President Pat White gave the quintessential pep talk to the men of Wabash at Thursday’s Chapel, which ended with a particularly inspired rendition of Old Wabash.
The President introduced the question he has posed throughout the strategic planning process and in the upcoming major gifts initiative, the Challenge of Excellence.
“Why a challenge of excellence,” he asked the students, faculty, and staff in attendance. “Is this a mere slogan to hang a fund-raising effort on? A tag line, a catch phrase?”
Alumni donors, faculty, staff, and students will gather October 29 to formally kick off the five-year, $60 million fund raising initiative.
“The challenge Wabash now faces and has always faced is the challenge to be excellent,” President White said. “That is the challenge for the College, because it is the challenge you here today and all the men and women of Wabash commit to face every day and fulfill every day.”
The president walked the crowd through the four goals of the Challenge of Excellence, which mirror the top priorities of the strategic plan: scholarships and financial aid for worthy students; funds for faculty recruitment and development; increased opportunities for immersion learning courses and study abroad; and an enhanced career development program.
He asked students and faculty to raise their hands if they wanted opportunities for collaborative research and immersion learning courses. With scores of hands raised, the president said, “That’s what we’re going to make happen through this campaign.”
“All over the country young men are going to college — going to colleges that don’t take them seriously as students or citizens. Wabash challenges you young men to take your lives seriously. That is our great gift. And your honor is that you accepted that challenge.”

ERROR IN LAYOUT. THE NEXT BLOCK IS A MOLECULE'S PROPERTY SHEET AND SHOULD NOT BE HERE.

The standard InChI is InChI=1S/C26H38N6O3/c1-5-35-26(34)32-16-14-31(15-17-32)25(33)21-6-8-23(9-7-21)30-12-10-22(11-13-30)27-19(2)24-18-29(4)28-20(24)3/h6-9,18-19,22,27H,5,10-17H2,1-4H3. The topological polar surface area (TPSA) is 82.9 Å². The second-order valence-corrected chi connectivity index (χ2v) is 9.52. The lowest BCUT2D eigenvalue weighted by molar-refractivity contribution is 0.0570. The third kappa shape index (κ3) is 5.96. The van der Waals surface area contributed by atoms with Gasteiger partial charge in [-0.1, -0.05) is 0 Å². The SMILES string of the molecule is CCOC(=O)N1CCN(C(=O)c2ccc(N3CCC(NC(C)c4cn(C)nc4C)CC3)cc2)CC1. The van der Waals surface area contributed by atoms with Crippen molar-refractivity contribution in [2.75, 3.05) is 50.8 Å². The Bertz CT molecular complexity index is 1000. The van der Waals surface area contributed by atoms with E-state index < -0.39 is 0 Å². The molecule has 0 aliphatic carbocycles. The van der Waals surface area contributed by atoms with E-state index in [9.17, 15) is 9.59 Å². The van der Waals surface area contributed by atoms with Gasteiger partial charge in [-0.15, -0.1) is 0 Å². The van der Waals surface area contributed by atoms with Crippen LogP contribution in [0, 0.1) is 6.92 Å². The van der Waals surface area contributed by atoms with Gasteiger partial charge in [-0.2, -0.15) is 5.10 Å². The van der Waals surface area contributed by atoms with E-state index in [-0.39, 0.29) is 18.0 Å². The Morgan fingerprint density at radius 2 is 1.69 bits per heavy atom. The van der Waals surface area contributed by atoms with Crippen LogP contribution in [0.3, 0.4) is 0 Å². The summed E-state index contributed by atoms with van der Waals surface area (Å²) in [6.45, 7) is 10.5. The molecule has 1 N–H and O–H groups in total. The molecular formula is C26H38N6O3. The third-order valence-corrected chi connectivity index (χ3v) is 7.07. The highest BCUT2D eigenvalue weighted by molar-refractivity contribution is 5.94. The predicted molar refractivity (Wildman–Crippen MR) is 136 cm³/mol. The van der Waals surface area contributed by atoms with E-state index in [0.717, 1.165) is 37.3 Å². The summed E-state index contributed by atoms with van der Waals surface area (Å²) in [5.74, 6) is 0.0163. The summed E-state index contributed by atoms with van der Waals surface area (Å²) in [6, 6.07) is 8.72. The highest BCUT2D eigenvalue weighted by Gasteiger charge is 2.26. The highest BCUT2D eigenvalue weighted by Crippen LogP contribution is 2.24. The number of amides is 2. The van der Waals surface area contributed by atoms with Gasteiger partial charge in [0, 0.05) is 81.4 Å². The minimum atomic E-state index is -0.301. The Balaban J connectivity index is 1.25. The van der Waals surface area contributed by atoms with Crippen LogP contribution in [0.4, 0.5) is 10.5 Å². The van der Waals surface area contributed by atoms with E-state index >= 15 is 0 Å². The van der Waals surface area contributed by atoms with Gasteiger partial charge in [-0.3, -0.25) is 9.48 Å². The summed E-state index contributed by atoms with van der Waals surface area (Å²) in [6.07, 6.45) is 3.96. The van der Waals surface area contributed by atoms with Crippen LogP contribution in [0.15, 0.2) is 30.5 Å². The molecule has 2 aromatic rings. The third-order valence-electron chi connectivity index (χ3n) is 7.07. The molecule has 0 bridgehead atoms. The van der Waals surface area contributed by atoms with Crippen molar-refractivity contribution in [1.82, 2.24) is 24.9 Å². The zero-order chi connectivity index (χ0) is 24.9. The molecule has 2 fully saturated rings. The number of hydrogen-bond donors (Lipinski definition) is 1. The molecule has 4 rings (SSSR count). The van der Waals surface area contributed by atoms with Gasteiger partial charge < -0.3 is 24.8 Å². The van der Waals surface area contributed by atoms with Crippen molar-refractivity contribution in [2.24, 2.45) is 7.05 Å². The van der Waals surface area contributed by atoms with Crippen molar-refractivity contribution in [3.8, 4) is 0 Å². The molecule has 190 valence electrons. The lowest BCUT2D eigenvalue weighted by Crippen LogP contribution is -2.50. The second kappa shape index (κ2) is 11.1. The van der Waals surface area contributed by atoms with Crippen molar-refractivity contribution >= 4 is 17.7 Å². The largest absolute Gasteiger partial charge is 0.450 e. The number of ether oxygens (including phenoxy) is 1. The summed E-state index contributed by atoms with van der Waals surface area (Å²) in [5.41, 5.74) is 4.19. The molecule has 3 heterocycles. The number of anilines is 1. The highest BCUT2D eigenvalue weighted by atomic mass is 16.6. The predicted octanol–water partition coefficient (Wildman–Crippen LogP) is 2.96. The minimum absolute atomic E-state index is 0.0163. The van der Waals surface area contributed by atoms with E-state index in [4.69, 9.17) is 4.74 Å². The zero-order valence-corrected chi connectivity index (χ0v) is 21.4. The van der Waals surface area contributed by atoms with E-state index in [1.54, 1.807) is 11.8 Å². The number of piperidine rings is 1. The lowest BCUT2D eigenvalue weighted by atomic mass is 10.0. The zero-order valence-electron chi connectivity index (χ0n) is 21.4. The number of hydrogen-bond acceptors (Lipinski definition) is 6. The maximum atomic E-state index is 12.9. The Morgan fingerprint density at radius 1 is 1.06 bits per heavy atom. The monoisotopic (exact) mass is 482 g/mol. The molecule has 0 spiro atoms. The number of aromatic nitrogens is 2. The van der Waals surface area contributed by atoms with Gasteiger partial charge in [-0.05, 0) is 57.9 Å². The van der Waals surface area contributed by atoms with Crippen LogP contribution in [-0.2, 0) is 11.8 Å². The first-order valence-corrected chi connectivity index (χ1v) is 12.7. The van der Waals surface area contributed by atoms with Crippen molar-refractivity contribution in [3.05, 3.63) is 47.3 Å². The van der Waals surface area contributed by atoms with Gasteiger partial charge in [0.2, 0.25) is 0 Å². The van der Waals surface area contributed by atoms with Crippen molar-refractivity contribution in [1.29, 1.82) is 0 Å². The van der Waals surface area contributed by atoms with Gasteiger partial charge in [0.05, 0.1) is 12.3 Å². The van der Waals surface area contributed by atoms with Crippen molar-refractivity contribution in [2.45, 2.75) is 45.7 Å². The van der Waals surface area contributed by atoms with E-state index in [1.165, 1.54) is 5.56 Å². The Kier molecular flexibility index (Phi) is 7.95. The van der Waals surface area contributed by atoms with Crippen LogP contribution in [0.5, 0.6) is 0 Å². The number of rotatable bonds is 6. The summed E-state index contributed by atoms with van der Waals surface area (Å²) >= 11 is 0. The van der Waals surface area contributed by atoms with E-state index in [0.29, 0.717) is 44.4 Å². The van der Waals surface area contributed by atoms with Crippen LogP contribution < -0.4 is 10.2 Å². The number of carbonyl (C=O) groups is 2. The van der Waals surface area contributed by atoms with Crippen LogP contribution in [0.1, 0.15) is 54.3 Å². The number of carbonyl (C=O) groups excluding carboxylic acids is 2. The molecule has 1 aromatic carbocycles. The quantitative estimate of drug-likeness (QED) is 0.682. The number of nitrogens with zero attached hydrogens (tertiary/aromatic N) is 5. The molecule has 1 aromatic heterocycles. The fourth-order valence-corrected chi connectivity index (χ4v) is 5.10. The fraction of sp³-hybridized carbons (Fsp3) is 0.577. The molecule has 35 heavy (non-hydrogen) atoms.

Students who accept the challenge in turn challenge the College to be great, he said. “You say, ‘Push me to an excellence and push the College to an excellence we do not even understand yet.’”
President White then talked about the three questions that too often lead to lives of mediocrity: Why bother? Who cares? What difference will it make? When students realize that excellence matters to each and every one of them, arête — the Greek word for excellence — happens.
Excellence happens “when we say, ‘I will take my life seriously. I will be a hero in my own story.’
“The choice between excellence and mediocrity makes a difference to me, to you, to Wabash; it makes all the difference in the world… To all of us, excellence is a team sport.”
The President also said perfection is not required. “Excellence and the pursuit of excellence is what matters.”
He also told stories of individual alumni, students, and faculty in their various pursuits of excellence, from cross country runners Justin Allen and Brian David to young alumnus Ted Zimmer ’09 to the entire cast of the theater department’s production of The Incident at Vichy.
“When we say that Wabash will be better for our time here, that is meeting the Challenge of Excellence,” rallied President White. “When we commit ourselves to our work of teaching and learning, there is the Challenge of Excellence. When we work to recruit young men to make a difference at Wabash, that is the challenge of excellence. And when we make it easy to tell our story to a larger world, we live out the challenge of excellence for Wabash.”
You can view President's entire Chapel Talk below:
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